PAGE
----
AskDefine | Define parking

Dictionary Definition

parking

Noun

1 space in which vehicles can be parked; "there is plenty of parking behind the store"
2 the act of maneuvering a vehicle into a location where it can be left temporarily

User Contributed Dictionary

English

Pronunciation

Adjective

  1. Of, relating to or used in parking.
    He put a quarter into the parking meter.

Noun

parking (uncountable)
  1. The action of the verb to park.
    Parking in central London can be very difficult.
  2. Space in which to park a car or other vehicle.
    It can be difficult to find parking in central London.

Translations

action
space

Verb

parking
  1. present participle of park

French

Etymology

From park

Pronunciation

  • /paʀ.kiŋ/

Noun

fr-noun m

Extensive Definition

In congested urban areas parking of motor vehicles is time consuming and sometimes expensive. Urban planners must consider whether and how to accommodate or 'demand manage' potentially large numbers of motor vehicles in small geographic areas. Usually the authorities set minimum, or more rarely maximum, numbers of motor vehicle parking spaces for new housing and commercial developments, and may also plan its location and distribution to influence its convenience and accessibility. The costs or subsidies of such parking accommodations can become a heated point in local politics. For example, in 2006 the San Francisco Board of Supervisors considered a controversial zoning plan to limit the number of motor vehicle parking spaces available in new residential developments.
In the graph to the right the value above the line represents the out-of-pocket cost per trip, per person for each mode of transportation, the value below the line accounts for subsidies, environmental impact, social and indirect costs. When cities charge market rates for on street parking and municipal parking garages for motor vehicles, and when bridges and tunnels are tolled for these modes, driving becomes less competitive in terms of out-of-pocket costs than other modes of transportation. When municipal motor vehicle parking is underpriced and roads are not tolled, the shortfall in tax expenditures by drivers, through gas tax and other taxes amounts to a very large subsidy for automobile use. The size of this subsidy for cars dwarfs the federal, state, and local subsidies for the maintenance of infrastructure and discounted fares for public transportation.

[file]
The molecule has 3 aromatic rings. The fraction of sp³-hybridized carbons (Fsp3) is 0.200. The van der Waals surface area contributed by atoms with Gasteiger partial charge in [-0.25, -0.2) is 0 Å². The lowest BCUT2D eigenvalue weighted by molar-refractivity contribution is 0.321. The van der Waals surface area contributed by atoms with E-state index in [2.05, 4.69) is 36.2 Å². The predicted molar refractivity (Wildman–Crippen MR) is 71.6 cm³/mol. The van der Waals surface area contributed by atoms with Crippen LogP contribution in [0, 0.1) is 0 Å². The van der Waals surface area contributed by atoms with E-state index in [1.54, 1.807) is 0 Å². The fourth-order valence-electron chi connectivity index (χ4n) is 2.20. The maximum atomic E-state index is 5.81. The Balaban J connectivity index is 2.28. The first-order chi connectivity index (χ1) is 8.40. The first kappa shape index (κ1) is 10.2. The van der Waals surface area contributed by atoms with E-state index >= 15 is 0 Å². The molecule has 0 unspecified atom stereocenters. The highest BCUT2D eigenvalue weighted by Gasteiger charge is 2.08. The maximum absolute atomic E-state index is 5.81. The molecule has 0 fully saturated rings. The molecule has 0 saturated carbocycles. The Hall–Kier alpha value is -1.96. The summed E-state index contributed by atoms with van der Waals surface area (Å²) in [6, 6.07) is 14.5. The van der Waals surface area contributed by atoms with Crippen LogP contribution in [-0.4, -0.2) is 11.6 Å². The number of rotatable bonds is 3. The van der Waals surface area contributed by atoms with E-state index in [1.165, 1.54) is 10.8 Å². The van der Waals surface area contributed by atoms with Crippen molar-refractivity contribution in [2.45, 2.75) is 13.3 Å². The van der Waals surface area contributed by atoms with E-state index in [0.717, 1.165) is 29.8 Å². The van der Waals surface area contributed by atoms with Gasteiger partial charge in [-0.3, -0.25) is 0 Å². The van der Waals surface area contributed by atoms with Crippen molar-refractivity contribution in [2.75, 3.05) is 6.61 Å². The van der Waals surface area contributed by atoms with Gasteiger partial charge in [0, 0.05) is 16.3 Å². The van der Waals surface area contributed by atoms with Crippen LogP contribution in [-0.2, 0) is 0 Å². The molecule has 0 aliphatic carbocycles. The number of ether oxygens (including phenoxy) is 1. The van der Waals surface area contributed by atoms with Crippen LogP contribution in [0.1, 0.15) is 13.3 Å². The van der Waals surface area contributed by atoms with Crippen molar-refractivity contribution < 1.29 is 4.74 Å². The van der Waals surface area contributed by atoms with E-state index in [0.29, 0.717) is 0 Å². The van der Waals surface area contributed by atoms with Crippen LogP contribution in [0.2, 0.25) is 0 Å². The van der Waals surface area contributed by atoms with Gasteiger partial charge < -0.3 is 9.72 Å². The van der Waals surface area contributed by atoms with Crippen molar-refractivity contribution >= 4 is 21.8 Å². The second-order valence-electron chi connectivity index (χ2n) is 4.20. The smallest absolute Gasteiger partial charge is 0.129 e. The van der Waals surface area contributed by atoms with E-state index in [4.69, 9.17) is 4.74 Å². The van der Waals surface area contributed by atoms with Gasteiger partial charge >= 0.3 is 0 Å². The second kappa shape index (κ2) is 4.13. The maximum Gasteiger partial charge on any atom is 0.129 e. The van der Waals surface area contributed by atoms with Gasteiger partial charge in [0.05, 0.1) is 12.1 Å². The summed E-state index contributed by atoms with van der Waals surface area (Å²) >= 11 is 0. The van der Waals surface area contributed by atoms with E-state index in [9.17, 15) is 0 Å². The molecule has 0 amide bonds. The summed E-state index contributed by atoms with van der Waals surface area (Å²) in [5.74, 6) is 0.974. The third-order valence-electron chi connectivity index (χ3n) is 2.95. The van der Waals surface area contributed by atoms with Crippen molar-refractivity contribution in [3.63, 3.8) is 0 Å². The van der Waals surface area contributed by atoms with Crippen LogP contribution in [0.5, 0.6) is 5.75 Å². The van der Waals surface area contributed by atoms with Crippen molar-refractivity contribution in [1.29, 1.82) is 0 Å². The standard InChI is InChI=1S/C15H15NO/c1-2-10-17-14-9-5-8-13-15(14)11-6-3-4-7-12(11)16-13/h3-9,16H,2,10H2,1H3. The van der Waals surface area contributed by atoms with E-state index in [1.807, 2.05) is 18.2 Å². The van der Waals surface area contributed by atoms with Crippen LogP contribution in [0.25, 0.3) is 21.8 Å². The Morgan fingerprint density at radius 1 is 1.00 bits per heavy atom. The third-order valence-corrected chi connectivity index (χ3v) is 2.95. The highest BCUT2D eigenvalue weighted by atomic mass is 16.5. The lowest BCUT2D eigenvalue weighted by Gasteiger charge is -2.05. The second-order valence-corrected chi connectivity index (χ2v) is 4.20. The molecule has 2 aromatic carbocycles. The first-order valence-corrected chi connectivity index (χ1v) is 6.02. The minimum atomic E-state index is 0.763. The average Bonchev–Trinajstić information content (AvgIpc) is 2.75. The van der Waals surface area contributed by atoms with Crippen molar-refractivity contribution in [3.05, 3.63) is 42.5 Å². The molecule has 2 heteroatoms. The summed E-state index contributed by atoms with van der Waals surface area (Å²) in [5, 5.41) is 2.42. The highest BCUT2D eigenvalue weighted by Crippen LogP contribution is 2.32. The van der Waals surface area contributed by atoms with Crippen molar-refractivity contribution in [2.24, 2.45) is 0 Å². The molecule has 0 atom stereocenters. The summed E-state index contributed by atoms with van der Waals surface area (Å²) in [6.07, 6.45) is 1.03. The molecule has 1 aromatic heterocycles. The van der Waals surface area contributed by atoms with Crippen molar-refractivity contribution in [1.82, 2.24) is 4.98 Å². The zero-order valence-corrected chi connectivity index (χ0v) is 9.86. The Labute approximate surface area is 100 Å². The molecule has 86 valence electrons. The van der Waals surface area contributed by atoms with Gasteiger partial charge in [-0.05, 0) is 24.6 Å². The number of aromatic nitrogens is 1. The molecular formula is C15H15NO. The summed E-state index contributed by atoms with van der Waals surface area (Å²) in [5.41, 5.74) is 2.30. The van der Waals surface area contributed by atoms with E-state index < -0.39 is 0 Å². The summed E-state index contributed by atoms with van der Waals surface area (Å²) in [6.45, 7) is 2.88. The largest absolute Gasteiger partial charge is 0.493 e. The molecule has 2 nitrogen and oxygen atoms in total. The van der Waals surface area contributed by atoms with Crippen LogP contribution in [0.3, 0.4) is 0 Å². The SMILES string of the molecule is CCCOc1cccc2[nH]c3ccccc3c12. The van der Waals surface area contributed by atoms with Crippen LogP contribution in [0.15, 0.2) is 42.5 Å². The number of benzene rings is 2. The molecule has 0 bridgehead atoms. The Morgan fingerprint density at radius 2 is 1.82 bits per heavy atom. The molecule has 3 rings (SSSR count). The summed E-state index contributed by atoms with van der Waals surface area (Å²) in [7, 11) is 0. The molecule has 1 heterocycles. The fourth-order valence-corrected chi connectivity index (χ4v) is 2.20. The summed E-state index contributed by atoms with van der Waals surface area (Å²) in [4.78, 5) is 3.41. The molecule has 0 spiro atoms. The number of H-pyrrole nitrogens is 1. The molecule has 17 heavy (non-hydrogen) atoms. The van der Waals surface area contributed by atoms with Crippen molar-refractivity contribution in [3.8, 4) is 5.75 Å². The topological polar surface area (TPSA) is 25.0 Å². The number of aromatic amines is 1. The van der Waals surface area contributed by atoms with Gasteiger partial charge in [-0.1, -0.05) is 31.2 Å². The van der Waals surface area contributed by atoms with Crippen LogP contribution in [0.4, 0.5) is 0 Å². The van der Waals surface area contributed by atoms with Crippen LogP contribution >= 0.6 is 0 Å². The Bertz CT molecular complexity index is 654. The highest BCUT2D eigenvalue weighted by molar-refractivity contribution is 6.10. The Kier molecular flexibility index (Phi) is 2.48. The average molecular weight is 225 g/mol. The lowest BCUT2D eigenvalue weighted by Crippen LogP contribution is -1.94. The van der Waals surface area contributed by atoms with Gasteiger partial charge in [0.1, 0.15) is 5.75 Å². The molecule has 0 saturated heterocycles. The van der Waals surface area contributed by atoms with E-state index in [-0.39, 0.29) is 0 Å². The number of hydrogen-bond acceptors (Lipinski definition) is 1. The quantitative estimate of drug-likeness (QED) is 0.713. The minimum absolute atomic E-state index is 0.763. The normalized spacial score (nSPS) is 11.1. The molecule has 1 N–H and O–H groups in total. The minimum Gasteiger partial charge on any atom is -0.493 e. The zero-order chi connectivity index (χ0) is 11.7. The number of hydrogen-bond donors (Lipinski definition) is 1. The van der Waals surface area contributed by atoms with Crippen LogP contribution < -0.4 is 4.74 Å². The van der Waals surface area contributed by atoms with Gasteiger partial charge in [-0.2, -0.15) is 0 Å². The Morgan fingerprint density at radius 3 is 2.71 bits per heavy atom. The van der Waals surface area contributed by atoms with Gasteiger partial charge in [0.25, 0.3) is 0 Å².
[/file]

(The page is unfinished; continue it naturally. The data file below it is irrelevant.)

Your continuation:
Where car parking spaces are a scarce commodity, and owners have not made suitable arrangements for their own parking, ad hoc overspill parking often takes place along sections of road where there is no planned scheme by a municipal authority to formally allocate roadspace to the car. Heated social discourse sometimes revolves around the sense of "ownership" that informally arises amongst individuals displaying overspill parking behaviour. For example, during the winter of 2005 in Boston, the practice of some people saving convenient overspill roadway for themselves, became controversial. At that time, many Boston regions had a tradition that if a person shoveled the snow out of a roadspace, that person could claim ownership of that space with some kind of marker (e.g. a chair or orange cone) in the space. However, city government defied that custom and cleared markers out of spaces. Indeed, parking space in Boston is such a rare commodity that in 2006 a single parking space sold for $250,000.
Festivals and sporting events often spawn a cottage industry of parking. Homeowners, schools, and businesses often make extra money by charging a flat rate fee for all-day parking during the event.
Donald C. Shoup in 2005 argued in his The High Cost of Free Parking against the large consumption of land and other resources in urban and suburban areas for motor vehicle parking.

Amount of parking

Parking generation

Parking Generation refers to a document produced by the Institute of Transportation Engineers (ITE) that assembles a vast array of parking demand observations predominately from the United States. It summarizes the amount of parking observed with various land uses at different times of the day/week/month/year including the peak parking demand. While it has been assailed by some planners for lack of data in urban settings, it stands as the single largest accumulation of actual parking demand data related to land use. Anyone can submit parking demand data for inclusion. The report is updated approximately every 5 to 10 years.

Parking quotes

  • "They paved paradise and put up a parking lot" Joni Mitchell from "Crowind Now Way of Life in California," Los Angeles Times, June 10, 2001. B-1
  • "Parking is like sex. Why should I pay for it? If I apply myself a little, I can have it for free!" George Costanza in Seinfeld.

See also

References

parking in Czech: Parkoviště
parking in German: Parken
parking in Spanish: Estacionamiento
parking in French: Stationnement
parking in Indonesian: Parkir
parking in Italian: Parcheggio
parking in Japanese: 駐車
parking in Norwegian: Parkering
parking in Portuguese: Estacionamento
parking in Simple English: Parking
parking in Finnish: Pysäköiminen
parking in Swedish: Parkeringshus
parking in Chinese: 泊車
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